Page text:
The Commercial Hotel at 68-70 Wilson Street has been in its current location, in one form or another, since 1874.
Originally built as a bootmakers' shop in 1871, it was converted by its owner in 1874.
Joseph Fechler, a 24-year-old bootmaker, emigrated from Germany to Kapunda in South Australia in 1869.
After two years he moved to Horsham to set up his bootmaker's business at 68 Wilson Street.
In 1874 he decided to change his trade and become a hotelier.
He enlarged his shop into the Commercial Hotel, which was first licensed on 24 September 1874.
In addition, he had a timber and iron business in the yard behind it, accessed from Pynsent Street.
Joseph married Florentine Reichan in 1875 and together they ran the hotel.
By 1882 he thought of retiring from the hotel business to concentrate on his land investments.
As a first step he sold the timber business to his foreman, John T Weight, and leased the hotel to Adolf Pfandt.
However, it was not to be as he had to return to managing the hotel on two occasions due to unsuitable lessees.
He finally retired from active management in December 1892 when George Nisbet, an experienced publican, took the lease.
Three years later Hermann Scheele took over the lease until Fechler sold the freehold to Martin Day in 1901.
Day installed fellow Irishman, Patrick McCabe, as licensee and lived in retirement at the hotel.
But only for a few months, as he died in June 1901.
Patrick McCabe continued to run the hotel until the estate was finalised and the hotel was purchased by Richard and Ellen Turner in September 1905.
In January 1907 the thirteen Horsham publicans got together and decided to double the cost of a 10-ounce glass of beer from threepence to sixpence!
The town's beer drinkers were in uproar and decided to go on strike.
They remained firm in their resolve for about a week but the latter part of January 1907 became extremely hot.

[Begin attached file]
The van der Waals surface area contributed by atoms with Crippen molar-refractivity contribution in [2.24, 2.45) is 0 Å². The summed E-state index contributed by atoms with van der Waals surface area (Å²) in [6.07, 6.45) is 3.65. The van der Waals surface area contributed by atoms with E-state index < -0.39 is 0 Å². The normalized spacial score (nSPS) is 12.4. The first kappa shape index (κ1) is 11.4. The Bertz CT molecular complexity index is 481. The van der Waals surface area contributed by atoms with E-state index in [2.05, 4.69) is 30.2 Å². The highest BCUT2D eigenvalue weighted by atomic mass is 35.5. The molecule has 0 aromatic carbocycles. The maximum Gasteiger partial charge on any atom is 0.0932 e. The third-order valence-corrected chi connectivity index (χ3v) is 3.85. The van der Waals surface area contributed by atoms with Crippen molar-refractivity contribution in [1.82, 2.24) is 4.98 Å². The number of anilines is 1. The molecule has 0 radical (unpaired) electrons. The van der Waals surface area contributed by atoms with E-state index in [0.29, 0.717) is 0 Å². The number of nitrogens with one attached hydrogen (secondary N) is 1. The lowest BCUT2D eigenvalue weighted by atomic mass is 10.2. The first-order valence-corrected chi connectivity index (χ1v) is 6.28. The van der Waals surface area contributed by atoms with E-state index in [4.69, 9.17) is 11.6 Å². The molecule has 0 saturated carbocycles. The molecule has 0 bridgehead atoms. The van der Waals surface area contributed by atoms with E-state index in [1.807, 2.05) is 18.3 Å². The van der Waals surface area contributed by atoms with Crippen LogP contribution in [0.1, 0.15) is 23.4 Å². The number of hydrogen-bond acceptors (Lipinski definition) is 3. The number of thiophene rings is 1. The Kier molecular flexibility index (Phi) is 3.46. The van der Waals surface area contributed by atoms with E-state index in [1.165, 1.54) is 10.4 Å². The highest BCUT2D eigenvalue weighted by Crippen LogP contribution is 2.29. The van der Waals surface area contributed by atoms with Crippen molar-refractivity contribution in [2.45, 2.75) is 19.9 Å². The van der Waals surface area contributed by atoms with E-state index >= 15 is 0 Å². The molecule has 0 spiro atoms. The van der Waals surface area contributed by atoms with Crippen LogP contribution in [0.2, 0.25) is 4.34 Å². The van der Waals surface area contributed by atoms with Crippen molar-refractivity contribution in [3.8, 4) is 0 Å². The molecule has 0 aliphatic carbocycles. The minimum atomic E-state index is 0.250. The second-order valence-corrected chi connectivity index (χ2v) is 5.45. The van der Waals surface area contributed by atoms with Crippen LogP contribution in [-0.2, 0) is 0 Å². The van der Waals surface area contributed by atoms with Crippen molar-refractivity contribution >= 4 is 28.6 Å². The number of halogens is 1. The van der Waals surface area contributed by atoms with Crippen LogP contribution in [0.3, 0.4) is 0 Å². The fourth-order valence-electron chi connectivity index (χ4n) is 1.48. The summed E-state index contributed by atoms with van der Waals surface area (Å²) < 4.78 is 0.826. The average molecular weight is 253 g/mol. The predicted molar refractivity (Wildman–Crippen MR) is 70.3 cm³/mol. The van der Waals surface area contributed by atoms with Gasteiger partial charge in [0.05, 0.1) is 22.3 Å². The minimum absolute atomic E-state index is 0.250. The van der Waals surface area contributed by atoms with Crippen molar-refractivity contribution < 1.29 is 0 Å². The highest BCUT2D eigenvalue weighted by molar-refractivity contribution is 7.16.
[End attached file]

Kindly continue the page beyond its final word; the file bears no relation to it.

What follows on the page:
They picked their target and congregated in the Commercial Hotel to plead with Mrs Turner to let them have a threepenny glass of beer.
After two or three days of unremitting pressure she relented and served small glasses of beer for threepence. The strike was broken!
In September 1907 a new publican, James Anderson, took a seven-year lease on the Commercial Hotel.
By this time the wooden building was becoming quite dilapidated.
In early 1908 Anderson was approached by Max and Richard Puls, who offered to build a new hotel on the site provided he (Anderson) stayed on as publican.
In March 1908 a temporary bar was established at the rear of the premises to allow work to commence.
The architect, A L Tait, had designed a two-storey hotel centred on 68 Wilson Street with adjoining shops for tenants.
The property extended north to Pynsent Street providing access to the hotel's stables and a resident blacksmith.
The new building was opened in November 1908 and described in the Horsham Times of 6 November 1908 as "a handsome edifice that is a credit to the designer".
James Anderson, the licensee, purchased the hotel's freehold from the Puls brothers in 1910 and the Anderson family continued to run the hotel until leasing it out in 1925 and retiring to Melbourne.
By 1930, after a succession of lessees, the Commercial was becoming run down.
In early 1931 the Anderson family had to return to Horsham to take over the hotel's management once more.
When James Anderson died in 1947 his eldest daughter, Alma Anderson, continued the business until 1954 when she leased it to the Ballarat Brewing Company.
Arch Gardiner, then a young waiter at the Commercial, recalls that it was sometimes the practice of patrons to leave their money sitting atop the bar ready for their next drink.
If they left the bar for any reason, "Ma" Anderson would scoop up the money and place it in the donation tin for the Hospital Auxiliary.
In October 1960 Alma Anderson sold the hotel to Ray, Brian and Shirley Butler. The Butlers managed the hotel, sometimes leasing it out, for 23 years.
Over that period, they made several alterations to the hotel's bars and lounges.
In February 1984 the Butlers sold the hotel to a company, Woolamine Proprietary Limited, after which a succession of licensees ran the hotel.
Local businessman, Gary Jelly, purchased the hotel in 2012 and ran it for eight years before selling to a Melbourne-based consortium in early 2020.
The new owners commenced renovating the hotel but were interrupted by the emergence of the novel coronavirus pandemic.
The Horsham Historical Society is located at the Mechanics Institute, 33 Pynsent Street, Horsham.
Due to the second surge in the COVID-19 pandemic, the Horsham Historical Society is again closed.
Requests for historical information can always be made via our research tab at: www.vicnet.net.au/~hhs.